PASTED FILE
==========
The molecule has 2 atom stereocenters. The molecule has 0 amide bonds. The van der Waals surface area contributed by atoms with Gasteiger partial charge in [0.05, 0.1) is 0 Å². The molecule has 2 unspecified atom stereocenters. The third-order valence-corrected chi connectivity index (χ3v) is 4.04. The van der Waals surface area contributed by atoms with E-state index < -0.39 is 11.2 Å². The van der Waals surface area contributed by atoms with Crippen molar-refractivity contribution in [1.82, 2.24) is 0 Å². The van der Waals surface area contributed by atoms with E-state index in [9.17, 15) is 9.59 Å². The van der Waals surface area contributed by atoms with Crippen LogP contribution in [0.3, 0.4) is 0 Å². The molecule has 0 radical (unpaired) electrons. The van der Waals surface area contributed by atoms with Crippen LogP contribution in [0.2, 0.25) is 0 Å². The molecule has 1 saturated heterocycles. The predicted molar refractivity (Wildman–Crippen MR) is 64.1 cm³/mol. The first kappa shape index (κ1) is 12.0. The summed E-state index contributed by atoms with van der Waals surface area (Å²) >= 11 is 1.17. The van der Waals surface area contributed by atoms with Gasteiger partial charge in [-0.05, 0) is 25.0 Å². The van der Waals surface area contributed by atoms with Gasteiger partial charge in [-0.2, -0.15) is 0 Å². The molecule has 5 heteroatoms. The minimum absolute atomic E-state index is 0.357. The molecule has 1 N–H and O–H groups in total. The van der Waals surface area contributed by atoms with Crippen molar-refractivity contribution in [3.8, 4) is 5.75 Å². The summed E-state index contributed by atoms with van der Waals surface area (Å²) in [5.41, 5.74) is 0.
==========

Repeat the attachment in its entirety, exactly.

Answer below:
The molecule has 2 atom stereocenters. The molecule has 0 amide bonds. The van der Waals surface area contributed by atoms with Gasteiger partial charge in [0.05, 0.1) is 0 Å². The molecule has 2 unspecified atom stereocenters. The third-order valence-corrected chi connectivity index (χ3v) is 4.04. The van der Waals surface area contributed by atoms with E-state index < -0.39 is 11.2 Å². The van der Waals surface area contributed by atoms with Crippen molar-refractivity contribution in [1.82, 2.24) is 0 Å². The van der Waals surface area contributed by atoms with E-state index in [9.17, 15) is 9.59 Å². The van der Waals surface area contributed by atoms with Crippen LogP contribution in [0.3, 0.4) is 0 Å². The molecule has 0 radical (unpaired) electrons. The van der Waals surface area contributed by atoms with Crippen LogP contribution in [0.2, 0.25) is 0 Å². The molecule has 1 saturated heterocycles. The predicted molar refractivity (Wildman–Crippen MR) is 64.1 cm³/mol. The first kappa shape index (κ1) is 12.0. The summed E-state index contributed by atoms with van der Waals surface area (Å²) >= 11 is 1.17. The van der Waals surface area contributed by atoms with Gasteiger partial charge in [-0.05, 0) is 25.0 Å². The van der Waals surface area contributed by atoms with Gasteiger partial charge in [-0.2, -0.15) is 0 Å². The molecule has 5 heteroatoms. The minimum absolute atomic E-state index is 0.357. The molecule has 1 N–H and O–H groups in total. The van der Waals surface area contributed by atoms with Crippen molar-refractivity contribution in [3.8, 4) is 5.75 Å². The summed E-state index contributed by atoms with van der Waals surface area (Å²) in [5.41, 5.74) is 0.